Reports of Investigations

Signup for news and announcements

Lineations and Faults in the Texas Coastal Zone. Digital Download


Lineations and Faults in the Texas Coastal Zone, by C. W. Kreitler. 32 p., 25 figs., 1976. Digital Version.

For a print version: RI0085.

More details


RI0085D. Lineations and Faults in the Texas Coastal Zone, by C. W. Kreitler. 32 p., 25 figs., 1976. Downloadable PDF.

To purchase this publication in book format, please order RI0085.

Over 7,000 miles of lineations have been observed on aerial photographic mosaics of the Texas Coastal Zone. These lineations, in part, represent the surface traces of faults originating in the Tertiary sediments and propagating through the Quaternary sediments. The extrapolation of subsurface faults from specific oil and gas reservoirs are commonly coincident to lineations in those areas. Some extrapolated fault traces weave back and forth across lineations for 10 to 20 miles and then coincide with another lineation and follow it for 20 miles. They also may partially represent fracture-joint systems within the sedimentary deposits of the Gulf basin.

In the Houston-Galveston area of land subsidence, lineations commonly correspond with zones of active faulting. Coincidence of lineations and active faults occurs along the Hockley escarpment and in the complexly faulted Ellington Air Force Base-NASA area. Many lineations coincide with zones of differential subsidence; fifty percent of intersections of subsidence profiles and lineations occur at points of differential subsidence. Differential subsidence may be a precursor to active faulting; the land surface flexes before fault displacement is evident. With increased regional subsidence, active surface faults may be expected to develop within zones of differential subsidence.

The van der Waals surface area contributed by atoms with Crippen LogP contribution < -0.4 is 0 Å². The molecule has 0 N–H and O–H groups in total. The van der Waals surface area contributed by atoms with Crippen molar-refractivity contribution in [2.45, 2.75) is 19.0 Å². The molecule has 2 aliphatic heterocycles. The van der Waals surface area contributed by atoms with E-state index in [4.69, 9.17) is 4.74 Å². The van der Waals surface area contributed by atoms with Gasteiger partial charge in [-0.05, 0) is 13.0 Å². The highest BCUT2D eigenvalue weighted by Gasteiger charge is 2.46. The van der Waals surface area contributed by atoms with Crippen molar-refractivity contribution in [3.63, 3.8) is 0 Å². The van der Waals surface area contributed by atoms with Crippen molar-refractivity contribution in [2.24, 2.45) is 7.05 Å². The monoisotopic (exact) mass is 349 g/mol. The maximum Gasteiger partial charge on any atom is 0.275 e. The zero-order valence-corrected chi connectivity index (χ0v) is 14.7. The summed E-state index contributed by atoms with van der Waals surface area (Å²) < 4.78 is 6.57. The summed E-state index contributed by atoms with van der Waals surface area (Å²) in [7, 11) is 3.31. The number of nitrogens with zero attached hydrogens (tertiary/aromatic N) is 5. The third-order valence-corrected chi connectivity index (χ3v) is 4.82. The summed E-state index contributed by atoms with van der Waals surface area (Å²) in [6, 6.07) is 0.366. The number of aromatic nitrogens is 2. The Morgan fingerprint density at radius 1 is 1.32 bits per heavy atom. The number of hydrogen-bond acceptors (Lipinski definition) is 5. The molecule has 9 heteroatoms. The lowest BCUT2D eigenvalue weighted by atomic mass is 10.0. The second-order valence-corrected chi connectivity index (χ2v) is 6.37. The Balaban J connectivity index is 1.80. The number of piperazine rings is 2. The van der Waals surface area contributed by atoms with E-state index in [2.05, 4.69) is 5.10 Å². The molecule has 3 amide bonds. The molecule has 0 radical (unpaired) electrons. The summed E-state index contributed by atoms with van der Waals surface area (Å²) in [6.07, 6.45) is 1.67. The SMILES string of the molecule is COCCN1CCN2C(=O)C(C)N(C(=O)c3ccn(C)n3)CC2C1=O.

Movement on faults in the Houston area is being activated and accelerated by ground-water withdrawal. The rate of fault movement on the Long Point fault and Eureka Heights fault increases and decreases as the piezometric surface rises and declines, respectively.

Land subsidence and fault activation can be expected in areas of the Texas Coastal Zone other than the Houston-Galveston area if in these areas there is extensive ground-water withdrawal from shallow (less than 3,000 ft) fresh-water artesian aquifers. In these areas surface faulting and/or differential subsidence would be expected to occur in part within the zones defined by the lineations.

faults, Galveston, Houston, lineations, lineaments, subsidence, Texas, Texas Coastal Zone

Kreitler, C. W., 1976, Lineations and Faults in the Texas Coastal Zone: The University of Texas at Austin, Bureau of Economic Geology, Report of Investigations No. 85, 32 p.

Customers who bought this product also bought: